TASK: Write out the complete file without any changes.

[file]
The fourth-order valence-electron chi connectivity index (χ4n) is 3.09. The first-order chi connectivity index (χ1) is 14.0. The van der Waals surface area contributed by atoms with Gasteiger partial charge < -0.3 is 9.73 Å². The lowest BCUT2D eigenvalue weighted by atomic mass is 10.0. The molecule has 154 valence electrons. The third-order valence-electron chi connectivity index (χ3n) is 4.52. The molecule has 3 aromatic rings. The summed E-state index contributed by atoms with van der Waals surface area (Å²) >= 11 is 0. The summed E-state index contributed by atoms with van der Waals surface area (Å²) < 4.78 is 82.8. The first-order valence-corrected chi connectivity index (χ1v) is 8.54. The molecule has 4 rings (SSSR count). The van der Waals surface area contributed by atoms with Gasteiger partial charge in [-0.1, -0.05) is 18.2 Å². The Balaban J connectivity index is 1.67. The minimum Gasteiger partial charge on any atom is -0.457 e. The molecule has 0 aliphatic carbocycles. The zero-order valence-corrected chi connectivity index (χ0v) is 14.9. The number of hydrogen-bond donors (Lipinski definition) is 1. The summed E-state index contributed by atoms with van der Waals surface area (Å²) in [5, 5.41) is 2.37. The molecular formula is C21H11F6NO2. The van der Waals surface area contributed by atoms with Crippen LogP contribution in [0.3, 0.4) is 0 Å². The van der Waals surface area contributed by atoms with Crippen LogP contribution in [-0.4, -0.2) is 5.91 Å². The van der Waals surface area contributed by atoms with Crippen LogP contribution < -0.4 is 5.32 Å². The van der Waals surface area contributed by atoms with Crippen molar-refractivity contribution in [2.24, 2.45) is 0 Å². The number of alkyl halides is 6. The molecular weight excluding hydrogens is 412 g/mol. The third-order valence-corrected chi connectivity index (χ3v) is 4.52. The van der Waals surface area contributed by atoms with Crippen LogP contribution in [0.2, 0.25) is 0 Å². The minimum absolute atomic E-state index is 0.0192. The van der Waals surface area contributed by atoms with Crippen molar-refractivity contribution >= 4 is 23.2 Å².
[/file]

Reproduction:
The fourth-order valence-electron chi connectivity index (χ4n) is 3.09. The first-order chi connectivity index (χ1) is 14.0. The van der Waals surface area contributed by atoms with Gasteiger partial charge < -0.3 is 9.73 Å². The lowest BCUT2D eigenvalue weighted by atomic mass is 10.0. The molecule has 154 valence electrons. The third-order valence-electron chi connectivity index (χ3n) is 4.52. The molecule has 3 aromatic rings. The summed E-state index contributed by atoms with van der Waals surface area (Å²) >= 11 is 0. The summed E-state index contributed by atoms with van der Waals surface area (Å²) < 4.78 is 82.8. The first-order valence-corrected chi connectivity index (χ1v) is 8.54. The molecule has 4 rings (SSSR count). The van der Waals surface area contributed by atoms with Gasteiger partial charge in [-0.1, -0.05) is 18.2 Å². The Balaban J connectivity index is 1.67. The minimum Gasteiger partial charge on any atom is -0.457 e. The molecule has 0 aliphatic carbocycles. The zero-order valence-corrected chi connectivity index (χ0v) is 14.9. The number of hydrogen-bond donors (Lipinski definition) is 1. The summed E-state index contributed by atoms with van der Waals surface area (Å²) in [5, 5.41) is 2.37. The molecular formula is C21H11F6NO2. The van der Waals surface area contributed by atoms with Crippen LogP contribution in [0.3, 0.4) is 0 Å². The van der Waals surface area contributed by atoms with Crippen LogP contribution in [-0.4, -0.2) is 5.91 Å². The van der Waals surface area contributed by atoms with Crippen LogP contribution < -0.4 is 5.32 Å². The van der Waals surface area contributed by atoms with Crippen molar-refractivity contribution in [2.24, 2.45) is 0 Å². The number of alkyl halides is 6. The molecular weight excluding hydrogens is 412 g/mol. The third-order valence-corrected chi connectivity index (χ3v) is 4.52. The van der Waals surface area contributed by atoms with Crippen LogP contribution in [0.2, 0.25) is 0 Å². The minimum absolute atomic E-state index is 0.0192. The van der Waals surface area contributed by atoms with Crippen molar-refractivity contribution >= 4 is 23.2 Å².